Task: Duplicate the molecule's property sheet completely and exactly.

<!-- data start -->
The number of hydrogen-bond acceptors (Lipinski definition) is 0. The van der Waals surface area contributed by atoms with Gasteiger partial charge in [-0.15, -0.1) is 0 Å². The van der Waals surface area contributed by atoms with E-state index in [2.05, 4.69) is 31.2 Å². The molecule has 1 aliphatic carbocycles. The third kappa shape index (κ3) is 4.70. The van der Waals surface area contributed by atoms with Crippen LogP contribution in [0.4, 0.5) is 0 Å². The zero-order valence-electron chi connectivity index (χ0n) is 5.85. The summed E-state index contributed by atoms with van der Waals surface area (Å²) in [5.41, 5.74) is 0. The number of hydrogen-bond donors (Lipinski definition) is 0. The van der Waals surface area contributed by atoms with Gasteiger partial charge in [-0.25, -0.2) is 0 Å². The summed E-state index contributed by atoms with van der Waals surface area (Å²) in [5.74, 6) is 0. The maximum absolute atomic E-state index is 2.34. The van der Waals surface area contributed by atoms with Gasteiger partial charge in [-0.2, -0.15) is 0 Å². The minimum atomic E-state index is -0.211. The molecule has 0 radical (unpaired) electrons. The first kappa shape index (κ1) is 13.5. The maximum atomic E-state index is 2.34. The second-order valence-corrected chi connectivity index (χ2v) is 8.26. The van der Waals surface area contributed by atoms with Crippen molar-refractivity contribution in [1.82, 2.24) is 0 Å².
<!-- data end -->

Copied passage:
The number of hydrogen-bond acceptors (Lipinski definition) is 0. The van der Waals surface area contributed by atoms with Gasteiger partial charge in [-0.15, -0.1) is 0 Å². The van der Waals surface area contributed by atoms with E-state index in [2.05, 4.69) is 31.2 Å². The molecule has 1 aliphatic carbocycles. The third kappa shape index (κ3) is 4.70. The van der Waals surface area contributed by atoms with Crippen LogP contribution in [0.4, 0.5) is 0 Å². The zero-order valence-electron chi connectivity index (χ0n) is 5.85. The summed E-state index contributed by atoms with van der Waals surface area (Å²) in [5.41, 5.74) is 0. The number of hydrogen-bond donors (Lipinski definition) is 0. The van der Waals surface area contributed by atoms with Gasteiger partial charge in [-0.25, -0.2) is 0 Å². The summed E-state index contributed by atoms with van der Waals surface area (Å²) in [5.74, 6) is 0. The maximum absolute atomic E-state index is 2.34. The van der Waals surface area contributed by atoms with Gasteiger partial charge in [-0.2, -0.15) is 0 Å². The minimum atomic E-state index is -0.211. The molecule has 0 radical (unpaired) electrons. The first kappa shape index (κ1) is 13.5. The maximum atomic E-state index is 2.34. The second-order valence-corrected chi connectivity index (χ2v) is 8.26. The van der Waals surface area contributed by atoms with Crippen molar-refractivity contribution in [1.82, 2.24) is 0 Å².